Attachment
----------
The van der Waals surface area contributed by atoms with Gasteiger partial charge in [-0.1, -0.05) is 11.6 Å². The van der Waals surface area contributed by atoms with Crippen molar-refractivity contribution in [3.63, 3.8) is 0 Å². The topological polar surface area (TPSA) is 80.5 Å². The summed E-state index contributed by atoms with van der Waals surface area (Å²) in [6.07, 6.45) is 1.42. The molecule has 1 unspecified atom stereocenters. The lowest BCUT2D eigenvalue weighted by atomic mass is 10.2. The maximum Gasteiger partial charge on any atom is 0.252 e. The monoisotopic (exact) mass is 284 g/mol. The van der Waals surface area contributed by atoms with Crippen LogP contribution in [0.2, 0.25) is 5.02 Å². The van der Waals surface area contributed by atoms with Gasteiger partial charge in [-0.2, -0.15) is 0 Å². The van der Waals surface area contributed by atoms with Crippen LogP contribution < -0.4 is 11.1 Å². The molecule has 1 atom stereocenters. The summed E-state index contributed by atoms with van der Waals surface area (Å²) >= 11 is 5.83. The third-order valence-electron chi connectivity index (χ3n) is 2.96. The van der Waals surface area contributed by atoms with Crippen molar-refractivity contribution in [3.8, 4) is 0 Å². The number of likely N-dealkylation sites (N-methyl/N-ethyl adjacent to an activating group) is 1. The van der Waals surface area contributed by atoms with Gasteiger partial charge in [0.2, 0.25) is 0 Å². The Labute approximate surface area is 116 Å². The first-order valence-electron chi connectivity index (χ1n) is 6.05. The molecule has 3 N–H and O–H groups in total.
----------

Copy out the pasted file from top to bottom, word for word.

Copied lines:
The van der Waals surface area contributed by atoms with Gasteiger partial charge in [-0.1, -0.05) is 11.6 Å². The van der Waals surface area contributed by atoms with Crippen molar-refractivity contribution in [3.63, 3.8) is 0 Å². The topological polar surface area (TPSA) is 80.5 Å². The summed E-state index contributed by atoms with van der Waals surface area (Å²) in [6.07, 6.45) is 1.42. The molecule has 1 unspecified atom stereocenters. The lowest BCUT2D eigenvalue weighted by atomic mass is 10.2. The maximum Gasteiger partial charge on any atom is 0.252 e. The monoisotopic (exact) mass is 284 g/mol. The van der Waals surface area contributed by atoms with Crippen LogP contribution in [0.2, 0.25) is 5.02 Å². The van der Waals surface area contributed by atoms with Gasteiger partial charge in [-0.2, -0.15) is 0 Å². The van der Waals surface area contributed by atoms with Crippen LogP contribution < -0.4 is 11.1 Å². The molecule has 1 atom stereocenters. The summed E-state index contributed by atoms with van der Waals surface area (Å²) >= 11 is 5.83. The third-order valence-electron chi connectivity index (χ3n) is 2.96. The van der Waals surface area contributed by atoms with Crippen molar-refractivity contribution in [3.8, 4) is 0 Å². The number of likely N-dealkylation sites (N-methyl/N-ethyl adjacent to an activating group) is 1. The van der Waals surface area contributed by atoms with Gasteiger partial charge in [0.2, 0.25) is 0 Å². The Labute approximate surface area is 116 Å². The first-order valence-electron chi connectivity index (χ1n) is 6.05. The molecule has 3 N–H and O–H groups in total.